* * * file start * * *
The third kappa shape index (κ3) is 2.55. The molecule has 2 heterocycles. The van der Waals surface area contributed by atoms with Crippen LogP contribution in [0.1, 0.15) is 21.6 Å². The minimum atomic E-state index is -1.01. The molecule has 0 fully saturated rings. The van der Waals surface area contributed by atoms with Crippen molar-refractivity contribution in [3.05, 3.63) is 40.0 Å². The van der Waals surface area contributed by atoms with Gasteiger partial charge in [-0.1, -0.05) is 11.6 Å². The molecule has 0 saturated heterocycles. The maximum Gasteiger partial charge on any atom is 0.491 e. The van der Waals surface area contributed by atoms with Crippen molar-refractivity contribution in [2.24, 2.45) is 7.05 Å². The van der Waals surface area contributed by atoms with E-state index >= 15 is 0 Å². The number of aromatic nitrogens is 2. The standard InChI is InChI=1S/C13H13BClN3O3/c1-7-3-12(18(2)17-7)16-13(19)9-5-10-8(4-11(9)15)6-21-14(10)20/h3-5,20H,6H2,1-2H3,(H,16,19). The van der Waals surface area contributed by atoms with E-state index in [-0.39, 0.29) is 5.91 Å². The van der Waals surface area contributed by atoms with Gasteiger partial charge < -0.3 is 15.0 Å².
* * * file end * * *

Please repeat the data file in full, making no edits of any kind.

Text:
The third kappa shape index (κ3) is 2.55. The molecule has 2 heterocycles. The van der Waals surface area contributed by atoms with Crippen LogP contribution in [0.1, 0.15) is 21.6 Å². The minimum atomic E-state index is -1.01. The molecule has 0 fully saturated rings. The van der Waals surface area contributed by atoms with Crippen molar-refractivity contribution in [3.05, 3.63) is 40.0 Å². The van der Waals surface area contributed by atoms with Gasteiger partial charge in [-0.1, -0.05) is 11.6 Å². The molecule has 0 saturated heterocycles. The maximum Gasteiger partial charge on any atom is 0.491 e. The van der Waals surface area contributed by atoms with Crippen molar-refractivity contribution in [2.24, 2.45) is 7.05 Å². The van der Waals surface area contributed by atoms with E-state index >= 15 is 0 Å². The number of aromatic nitrogens is 2. The standard InChI is InChI=1S/C13H13BClN3O3/c1-7-3-12(18(2)17-7)16-13(19)9-5-10-8(4-11(9)15)6-21-14(10)20/h3-5,20H,6H2,1-2H3,(H,16,19). The van der Waals surface area contributed by atoms with E-state index in [-0.39, 0.29) is 5.91 Å². The van der Waals surface area contributed by atoms with Gasteiger partial charge < -0.3 is 15.0 Å².